“Amidst Foreclosure Crisis, Proposed Budget Would Slash Housing Counseling.” By Paul Kiel. ProPublica, April 13, 2011. One of the primary sources of money for counseling agencies is a program administered by the U.S. Department of Housing and Urban Development. The budget agreement would reduce that program’s funding from $88 million to zero. The effect on agencies would be “absolutely devastating,” said Judy Hunter of the Rural Community Assistance Corporation, a non-profit based in Sacramento, Calif. The HUD funding is “really the spine on which housing counseling programs exist,” said Bruce Dorpalen of Affordable Housing Centers of America, a national nonprofit formerly known as Acorn Housing Corporation. There are about 2,800 HUD-approved agencies throughout the country , which provide a range of services to millions of homeowners and prospective homebuyers free of charge. About half of the counseling sessions provided in 2010 were dedicated to helping those facing foreclosure, according to HUD. Meg Reilly, a spokeswoman for the Office of Management and Budget, said, “these were very tough choices to make.” Reilly pointed out that the agreement had left intact a $65 million fund devoted to counseling for foreclosure avoidance. Advocates said that fund has not come close to meeting the demand of homeowners facing foreclosure. NeighborWorks , which administers the fund, requested $113 million for 2011 but received just over half that amount. Counseling agencies offer traditional services such as financial reviews and budgeting, but they also increasingly have been called upon to help homeowners navigate the often-bewildering maze they face when trying to avoid foreclosure. The Treasury Department has relied on the infrastructure of agencies in running the administration’s mortgage modification program, referring homeowners to HUD-approved counselors through a national hotline . The cuts would go into effect later this year. Agencies could seek other private or public funds to try to avoid layoffs, but some are already scrambling to make ends meet, advocates said. “What we’re seeing across the market is that both on the foreclosure front as well as with first-time homebuyers, funds to support housing counseling agencies are drying up,” said Bernell Grier, chief executive officer of Neighborhood Housing Services of New York City. The House is expected to vote on the proposed budget this week.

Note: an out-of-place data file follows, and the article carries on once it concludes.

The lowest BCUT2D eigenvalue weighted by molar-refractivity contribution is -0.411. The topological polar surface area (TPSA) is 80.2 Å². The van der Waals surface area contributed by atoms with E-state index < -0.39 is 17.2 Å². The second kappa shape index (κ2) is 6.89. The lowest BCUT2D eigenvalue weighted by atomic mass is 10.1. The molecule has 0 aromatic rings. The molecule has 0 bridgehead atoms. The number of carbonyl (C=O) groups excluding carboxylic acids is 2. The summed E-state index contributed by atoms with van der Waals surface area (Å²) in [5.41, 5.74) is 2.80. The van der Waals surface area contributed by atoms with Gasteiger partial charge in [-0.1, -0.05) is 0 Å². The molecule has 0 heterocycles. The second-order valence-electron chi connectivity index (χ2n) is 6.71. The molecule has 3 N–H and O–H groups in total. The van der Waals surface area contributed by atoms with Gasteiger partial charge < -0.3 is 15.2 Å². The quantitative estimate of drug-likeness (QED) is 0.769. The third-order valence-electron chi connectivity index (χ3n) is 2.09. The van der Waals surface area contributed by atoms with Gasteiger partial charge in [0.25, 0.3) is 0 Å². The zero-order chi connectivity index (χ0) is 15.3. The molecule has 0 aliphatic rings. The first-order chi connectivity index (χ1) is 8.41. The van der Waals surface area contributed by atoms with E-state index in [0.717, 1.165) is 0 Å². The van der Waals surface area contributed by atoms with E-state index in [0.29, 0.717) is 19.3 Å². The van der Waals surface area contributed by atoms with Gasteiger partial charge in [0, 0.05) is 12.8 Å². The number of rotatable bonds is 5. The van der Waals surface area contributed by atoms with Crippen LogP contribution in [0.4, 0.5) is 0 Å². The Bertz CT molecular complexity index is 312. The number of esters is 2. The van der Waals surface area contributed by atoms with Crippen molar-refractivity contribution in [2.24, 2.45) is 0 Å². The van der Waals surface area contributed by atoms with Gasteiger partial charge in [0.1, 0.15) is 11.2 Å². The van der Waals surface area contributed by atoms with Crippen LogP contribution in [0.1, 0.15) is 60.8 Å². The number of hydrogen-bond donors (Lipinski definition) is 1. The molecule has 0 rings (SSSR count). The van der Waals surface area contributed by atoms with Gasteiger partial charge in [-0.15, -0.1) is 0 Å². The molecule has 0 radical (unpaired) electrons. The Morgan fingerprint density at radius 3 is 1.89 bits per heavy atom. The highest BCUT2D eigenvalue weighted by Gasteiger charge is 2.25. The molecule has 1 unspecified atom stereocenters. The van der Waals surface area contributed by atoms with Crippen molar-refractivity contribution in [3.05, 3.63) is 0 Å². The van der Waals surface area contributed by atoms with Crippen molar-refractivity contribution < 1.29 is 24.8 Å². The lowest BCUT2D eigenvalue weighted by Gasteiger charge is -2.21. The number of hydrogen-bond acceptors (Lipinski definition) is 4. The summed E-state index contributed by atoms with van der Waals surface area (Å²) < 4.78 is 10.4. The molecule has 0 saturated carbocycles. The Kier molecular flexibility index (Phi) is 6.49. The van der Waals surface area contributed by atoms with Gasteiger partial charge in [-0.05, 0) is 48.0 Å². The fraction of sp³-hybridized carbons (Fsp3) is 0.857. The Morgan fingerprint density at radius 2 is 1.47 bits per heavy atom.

“Another symptom of the downturn: Unpaid fees at housing associations.” By Jeff Manning. The Oregonian. April 16, 2011. Leland Jaquay, a gregarious 32-year-old, loves his role as president of the Fairview Terrace Homeowners Association. For most of his stint on the Fairview board, the issues were generally minor, mainly stemming from “the three P’s,” as Jaquay shorthands it, the pool, parking and dog poop. That allowed Jaquay to concentrate on what he liked most: the barbecue, the casino night and other social events that helped the east-Multnomah County development build a sense of community. But in recession-plagued 2011, the problems are deeper and grimmer. Fairview, like homeowners associations all over the state, is enduring a financial storm brought on by the economic slump and housing bust. Hard-pressed residents are not paying their HOA dues in numbers that professional condo managers say they’ve never seen. The delinquencies are depriving associations of a crucial revenue stream and forcing some to defer maintenance or levy special assessments on the paying neighbors to make up the shortfall. Fairview has increased its monthly HOA dues from $175 to $260. Yet it’s not been nearly enough to cover the shortfall, which now exceeds $180,000. Jaquay’s association, like many others, has chosen to file collections lawsuits against its own members and former members. HOA dues hit a growing number of Oregonians as they moved into condos and townhomes and other planned communities. Nationally, just over 2 million people lived in communities governed by homeowner associations in 1970. By 2010, the number was 62 million.